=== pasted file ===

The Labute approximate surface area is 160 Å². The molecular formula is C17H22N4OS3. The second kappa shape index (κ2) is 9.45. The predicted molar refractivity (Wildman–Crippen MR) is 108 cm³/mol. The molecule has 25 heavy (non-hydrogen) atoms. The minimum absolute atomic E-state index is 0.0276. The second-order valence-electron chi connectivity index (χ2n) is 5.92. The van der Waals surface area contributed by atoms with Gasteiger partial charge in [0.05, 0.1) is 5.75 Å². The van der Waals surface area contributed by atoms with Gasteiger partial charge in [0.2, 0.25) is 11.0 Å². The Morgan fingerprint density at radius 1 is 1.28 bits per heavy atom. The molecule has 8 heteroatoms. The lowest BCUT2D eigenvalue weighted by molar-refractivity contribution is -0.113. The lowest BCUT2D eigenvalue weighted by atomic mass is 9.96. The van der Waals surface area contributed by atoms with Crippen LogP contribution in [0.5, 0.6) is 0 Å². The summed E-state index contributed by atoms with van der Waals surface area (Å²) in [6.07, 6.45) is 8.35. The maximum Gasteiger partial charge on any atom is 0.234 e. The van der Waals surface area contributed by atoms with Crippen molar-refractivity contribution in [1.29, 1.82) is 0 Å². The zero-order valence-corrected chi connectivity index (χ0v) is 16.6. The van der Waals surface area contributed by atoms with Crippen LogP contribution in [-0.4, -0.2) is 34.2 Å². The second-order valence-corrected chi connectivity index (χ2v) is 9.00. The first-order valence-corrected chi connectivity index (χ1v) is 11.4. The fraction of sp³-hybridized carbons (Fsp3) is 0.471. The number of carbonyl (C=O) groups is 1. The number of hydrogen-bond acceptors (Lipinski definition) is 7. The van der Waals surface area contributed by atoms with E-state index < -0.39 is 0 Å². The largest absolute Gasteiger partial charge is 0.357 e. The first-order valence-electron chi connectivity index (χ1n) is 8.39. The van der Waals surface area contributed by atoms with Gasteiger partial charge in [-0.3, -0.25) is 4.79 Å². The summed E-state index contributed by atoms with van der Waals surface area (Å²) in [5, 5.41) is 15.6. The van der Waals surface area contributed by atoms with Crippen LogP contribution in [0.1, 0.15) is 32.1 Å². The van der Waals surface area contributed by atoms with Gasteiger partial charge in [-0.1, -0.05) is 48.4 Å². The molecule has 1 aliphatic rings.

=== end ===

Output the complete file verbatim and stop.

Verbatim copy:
The Labute approximate surface area is 160 Å². The molecular formula is C17H22N4OS3. The second kappa shape index (κ2) is 9.45. The predicted molar refractivity (Wildman–Crippen MR) is 108 cm³/mol. The molecule has 25 heavy (non-hydrogen) atoms. The minimum absolute atomic E-state index is 0.0276. The second-order valence-electron chi connectivity index (χ2n) is 5.92. The van der Waals surface area contributed by atoms with Gasteiger partial charge in [0.05, 0.1) is 5.75 Å². The van der Waals surface area contributed by atoms with Gasteiger partial charge in [0.2, 0.25) is 11.0 Å². The Morgan fingerprint density at radius 1 is 1.28 bits per heavy atom. The molecule has 8 heteroatoms. The lowest BCUT2D eigenvalue weighted by molar-refractivity contribution is -0.113. The lowest BCUT2D eigenvalue weighted by atomic mass is 9.96. The van der Waals surface area contributed by atoms with Crippen LogP contribution in [0.5, 0.6) is 0 Å². The summed E-state index contributed by atoms with van der Waals surface area (Å²) in [6.07, 6.45) is 8.35. The maximum Gasteiger partial charge on any atom is 0.234 e. The van der Waals surface area contributed by atoms with Crippen molar-refractivity contribution in [1.29, 1.82) is 0 Å². The zero-order valence-corrected chi connectivity index (χ0v) is 16.6. The van der Waals surface area contributed by atoms with Crippen LogP contribution in [-0.4, -0.2) is 34.2 Å². The second-order valence-corrected chi connectivity index (χ2v) is 9.00. The first-order valence-corrected chi connectivity index (χ1v) is 11.4. The fraction of sp³-hybridized carbons (Fsp3) is 0.471. The number of carbonyl (C=O) groups is 1. The number of hydrogen-bond acceptors (Lipinski definition) is 7. The van der Waals surface area contributed by atoms with E-state index < -0.39 is 0 Å². The largest absolute Gasteiger partial charge is 0.357 e. The first-order valence-electron chi connectivity index (χ1n) is 8.39. The van der Waals surface area contributed by atoms with Gasteiger partial charge in [-0.3, -0.25) is 4.79 Å². The summed E-state index contributed by atoms with van der Waals surface area (Å²) in [5, 5.41) is 15.6. The van der Waals surface area contributed by atoms with Crippen LogP contribution in [0.1, 0.15) is 32.1 Å². The van der Waals surface area contributed by atoms with Gasteiger partial charge in [-0.1, -0.05) is 48.4 Å². The molecule has 1 aliphatic rings.